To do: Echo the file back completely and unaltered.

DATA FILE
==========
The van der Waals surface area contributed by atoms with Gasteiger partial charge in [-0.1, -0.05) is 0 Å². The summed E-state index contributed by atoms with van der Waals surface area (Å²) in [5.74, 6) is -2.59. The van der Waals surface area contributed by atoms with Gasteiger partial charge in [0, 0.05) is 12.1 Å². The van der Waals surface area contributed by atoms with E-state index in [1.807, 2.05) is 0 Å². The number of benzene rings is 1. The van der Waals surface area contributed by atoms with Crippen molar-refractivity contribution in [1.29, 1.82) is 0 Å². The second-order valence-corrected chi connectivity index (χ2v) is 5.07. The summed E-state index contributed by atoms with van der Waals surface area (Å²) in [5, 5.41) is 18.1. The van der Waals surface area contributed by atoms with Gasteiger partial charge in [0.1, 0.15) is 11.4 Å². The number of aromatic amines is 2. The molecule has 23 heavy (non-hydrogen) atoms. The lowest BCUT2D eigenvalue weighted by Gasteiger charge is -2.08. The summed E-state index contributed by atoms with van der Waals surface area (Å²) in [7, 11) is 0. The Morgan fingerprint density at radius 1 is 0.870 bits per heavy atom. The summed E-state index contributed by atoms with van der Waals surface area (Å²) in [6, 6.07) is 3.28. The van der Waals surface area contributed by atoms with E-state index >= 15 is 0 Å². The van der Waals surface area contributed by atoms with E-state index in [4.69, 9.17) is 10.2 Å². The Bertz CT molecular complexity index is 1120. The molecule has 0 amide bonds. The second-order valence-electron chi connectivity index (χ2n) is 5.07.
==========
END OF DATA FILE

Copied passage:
The van der Waals surface area contributed by atoms with Gasteiger partial charge in [-0.1, -0.05) is 0 Å². The summed E-state index contributed by atoms with van der Waals surface area (Å²) in [5.74, 6) is -2.59. The van der Waals surface area contributed by atoms with Gasteiger partial charge in [0, 0.05) is 12.1 Å². The van der Waals surface area contributed by atoms with E-state index in [1.807, 2.05) is 0 Å². The number of benzene rings is 1. The van der Waals surface area contributed by atoms with Crippen molar-refractivity contribution in [1.29, 1.82) is 0 Å². The second-order valence-corrected chi connectivity index (χ2v) is 5.07. The summed E-state index contributed by atoms with van der Waals surface area (Å²) in [5, 5.41) is 18.1. The van der Waals surface area contributed by atoms with Gasteiger partial charge in [0.1, 0.15) is 11.4 Å². The number of aromatic amines is 2. The molecule has 23 heavy (non-hydrogen) atoms. The lowest BCUT2D eigenvalue weighted by Gasteiger charge is -2.08. The summed E-state index contributed by atoms with van der Waals surface area (Å²) in [7, 11) is 0. The Morgan fingerprint density at radius 1 is 0.870 bits per heavy atom. The summed E-state index contributed by atoms with van der Waals surface area (Å²) in [6, 6.07) is 3.28. The van der Waals surface area contributed by atoms with E-state index >= 15 is 0 Å². The van der Waals surface area contributed by atoms with E-state index in [4.69, 9.17) is 10.2 Å². The Bertz CT molecular complexity index is 1120. The molecule has 0 amide bonds. The second-order valence-electron chi connectivity index (χ2n) is 5.07.